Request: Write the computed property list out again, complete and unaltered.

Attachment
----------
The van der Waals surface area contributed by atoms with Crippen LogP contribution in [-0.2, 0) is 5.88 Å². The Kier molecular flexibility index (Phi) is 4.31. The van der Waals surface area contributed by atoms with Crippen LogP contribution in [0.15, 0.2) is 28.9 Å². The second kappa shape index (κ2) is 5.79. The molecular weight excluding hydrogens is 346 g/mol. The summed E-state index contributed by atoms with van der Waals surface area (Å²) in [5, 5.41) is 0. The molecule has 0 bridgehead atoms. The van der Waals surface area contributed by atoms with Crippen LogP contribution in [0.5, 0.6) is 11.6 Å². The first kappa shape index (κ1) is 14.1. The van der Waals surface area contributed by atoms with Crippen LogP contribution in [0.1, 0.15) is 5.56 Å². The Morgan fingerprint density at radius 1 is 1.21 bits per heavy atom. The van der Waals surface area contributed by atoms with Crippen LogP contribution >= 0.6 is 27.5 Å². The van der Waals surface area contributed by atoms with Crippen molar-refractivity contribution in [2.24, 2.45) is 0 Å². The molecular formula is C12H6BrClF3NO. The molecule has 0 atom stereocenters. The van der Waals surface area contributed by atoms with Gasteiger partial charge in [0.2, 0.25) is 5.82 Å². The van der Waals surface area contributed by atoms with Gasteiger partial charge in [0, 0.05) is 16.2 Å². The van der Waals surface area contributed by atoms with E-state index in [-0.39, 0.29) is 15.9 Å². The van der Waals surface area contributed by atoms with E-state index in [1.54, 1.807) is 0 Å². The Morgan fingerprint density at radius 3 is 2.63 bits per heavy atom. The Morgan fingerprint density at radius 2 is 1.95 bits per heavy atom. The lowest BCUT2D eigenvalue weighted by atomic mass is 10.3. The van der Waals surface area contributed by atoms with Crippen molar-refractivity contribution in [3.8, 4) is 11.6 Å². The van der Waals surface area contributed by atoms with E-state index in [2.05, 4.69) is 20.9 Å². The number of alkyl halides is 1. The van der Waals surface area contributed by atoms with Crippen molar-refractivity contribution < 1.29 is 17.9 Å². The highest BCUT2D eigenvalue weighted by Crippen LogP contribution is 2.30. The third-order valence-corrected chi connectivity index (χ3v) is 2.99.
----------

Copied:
The van der Waals surface area contributed by atoms with Crippen LogP contribution in [-0.2, 0) is 5.88 Å². The Kier molecular flexibility index (Phi) is 4.31. The van der Waals surface area contributed by atoms with Crippen LogP contribution in [0.15, 0.2) is 28.9 Å². The second kappa shape index (κ2) is 5.79. The molecular weight excluding hydrogens is 346 g/mol. The summed E-state index contributed by atoms with van der Waals surface area (Å²) in [5, 5.41) is 0. The molecule has 0 bridgehead atoms. The van der Waals surface area contributed by atoms with Crippen LogP contribution in [0.5, 0.6) is 11.6 Å². The first kappa shape index (κ1) is 14.1. The van der Waals surface area contributed by atoms with Crippen LogP contribution in [0.1, 0.15) is 5.56 Å². The Morgan fingerprint density at radius 1 is 1.21 bits per heavy atom. The van der Waals surface area contributed by atoms with Crippen LogP contribution >= 0.6 is 27.5 Å². The van der Waals surface area contributed by atoms with Crippen molar-refractivity contribution in [2.24, 2.45) is 0 Å². The molecular formula is C12H6BrClF3NO. The molecule has 0 atom stereocenters. The van der Waals surface area contributed by atoms with Gasteiger partial charge in [0.2, 0.25) is 5.82 Å². The van der Waals surface area contributed by atoms with Gasteiger partial charge in [0, 0.05) is 16.2 Å². The van der Waals surface area contributed by atoms with E-state index in [-0.39, 0.29) is 15.9 Å². The van der Waals surface area contributed by atoms with E-state index in [1.54, 1.807) is 0 Å². The Morgan fingerprint density at radius 3 is 2.63 bits per heavy atom. The Morgan fingerprint density at radius 2 is 1.95 bits per heavy atom. The lowest BCUT2D eigenvalue weighted by atomic mass is 10.3. The van der Waals surface area contributed by atoms with Crippen molar-refractivity contribution in [3.8, 4) is 11.6 Å². The van der Waals surface area contributed by atoms with E-state index in [2.05, 4.69) is 20.9 Å². The number of alkyl halides is 1. The van der Waals surface area contributed by atoms with Crippen molar-refractivity contribution < 1.29 is 17.9 Å². The highest BCUT2D eigenvalue weighted by Crippen LogP contribution is 2.30. The third-order valence-corrected chi connectivity index (χ3v) is 2.99.